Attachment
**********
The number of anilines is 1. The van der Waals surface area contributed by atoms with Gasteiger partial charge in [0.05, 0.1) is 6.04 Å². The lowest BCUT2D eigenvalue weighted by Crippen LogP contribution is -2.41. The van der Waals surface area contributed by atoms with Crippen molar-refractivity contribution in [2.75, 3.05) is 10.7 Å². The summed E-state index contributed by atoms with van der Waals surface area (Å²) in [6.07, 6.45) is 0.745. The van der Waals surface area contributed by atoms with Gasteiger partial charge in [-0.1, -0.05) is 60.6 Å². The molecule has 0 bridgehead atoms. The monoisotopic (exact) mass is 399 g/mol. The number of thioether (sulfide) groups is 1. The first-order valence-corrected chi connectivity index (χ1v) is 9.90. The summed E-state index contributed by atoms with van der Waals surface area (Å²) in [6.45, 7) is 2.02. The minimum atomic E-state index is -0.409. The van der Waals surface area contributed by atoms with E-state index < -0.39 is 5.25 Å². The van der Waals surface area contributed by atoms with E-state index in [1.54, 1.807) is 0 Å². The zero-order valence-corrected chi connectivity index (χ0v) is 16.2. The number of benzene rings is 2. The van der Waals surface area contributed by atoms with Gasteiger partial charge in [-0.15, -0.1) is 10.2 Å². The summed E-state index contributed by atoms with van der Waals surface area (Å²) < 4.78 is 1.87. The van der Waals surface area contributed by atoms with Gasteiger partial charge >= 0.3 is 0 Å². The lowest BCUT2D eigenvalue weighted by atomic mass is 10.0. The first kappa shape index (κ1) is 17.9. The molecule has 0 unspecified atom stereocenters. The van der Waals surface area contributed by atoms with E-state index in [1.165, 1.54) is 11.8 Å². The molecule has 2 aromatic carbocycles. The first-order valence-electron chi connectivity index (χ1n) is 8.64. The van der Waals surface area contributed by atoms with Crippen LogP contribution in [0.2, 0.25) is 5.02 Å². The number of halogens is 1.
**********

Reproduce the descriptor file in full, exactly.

The number of anilines is 1. The van der Waals surface area contributed by atoms with Gasteiger partial charge in [0.05, 0.1) is 6.04 Å². The lowest BCUT2D eigenvalue weighted by Crippen LogP contribution is -2.41. The van der Waals surface area contributed by atoms with Crippen molar-refractivity contribution in [2.75, 3.05) is 10.7 Å². The summed E-state index contributed by atoms with van der Waals surface area (Å²) in [6.07, 6.45) is 0.745. The van der Waals surface area contributed by atoms with Gasteiger partial charge in [-0.1, -0.05) is 60.6 Å². The molecule has 0 bridgehead atoms. The monoisotopic (exact) mass is 399 g/mol. The number of thioether (sulfide) groups is 1. The first-order valence-corrected chi connectivity index (χ1v) is 9.90. The summed E-state index contributed by atoms with van der Waals surface area (Å²) in [6.45, 7) is 2.02. The minimum atomic E-state index is -0.409. The van der Waals surface area contributed by atoms with E-state index < -0.39 is 5.25 Å². The van der Waals surface area contributed by atoms with E-state index in [1.54, 1.807) is 0 Å². The zero-order valence-corrected chi connectivity index (χ0v) is 16.2. The number of benzene rings is 2. The van der Waals surface area contributed by atoms with Gasteiger partial charge in [-0.15, -0.1) is 10.2 Å². The summed E-state index contributed by atoms with van der Waals surface area (Å²) < 4.78 is 1.87. The van der Waals surface area contributed by atoms with Gasteiger partial charge >= 0.3 is 0 Å². The lowest BCUT2D eigenvalue weighted by atomic mass is 10.0. The first kappa shape index (κ1) is 17.9. The molecule has 0 unspecified atom stereocenters. The van der Waals surface area contributed by atoms with E-state index in [1.165, 1.54) is 11.8 Å². The molecule has 2 aromatic carbocycles. The first-order valence-electron chi connectivity index (χ1n) is 8.64. The van der Waals surface area contributed by atoms with Crippen LogP contribution in [0.2, 0.25) is 5.02 Å². The number of halogens is 1.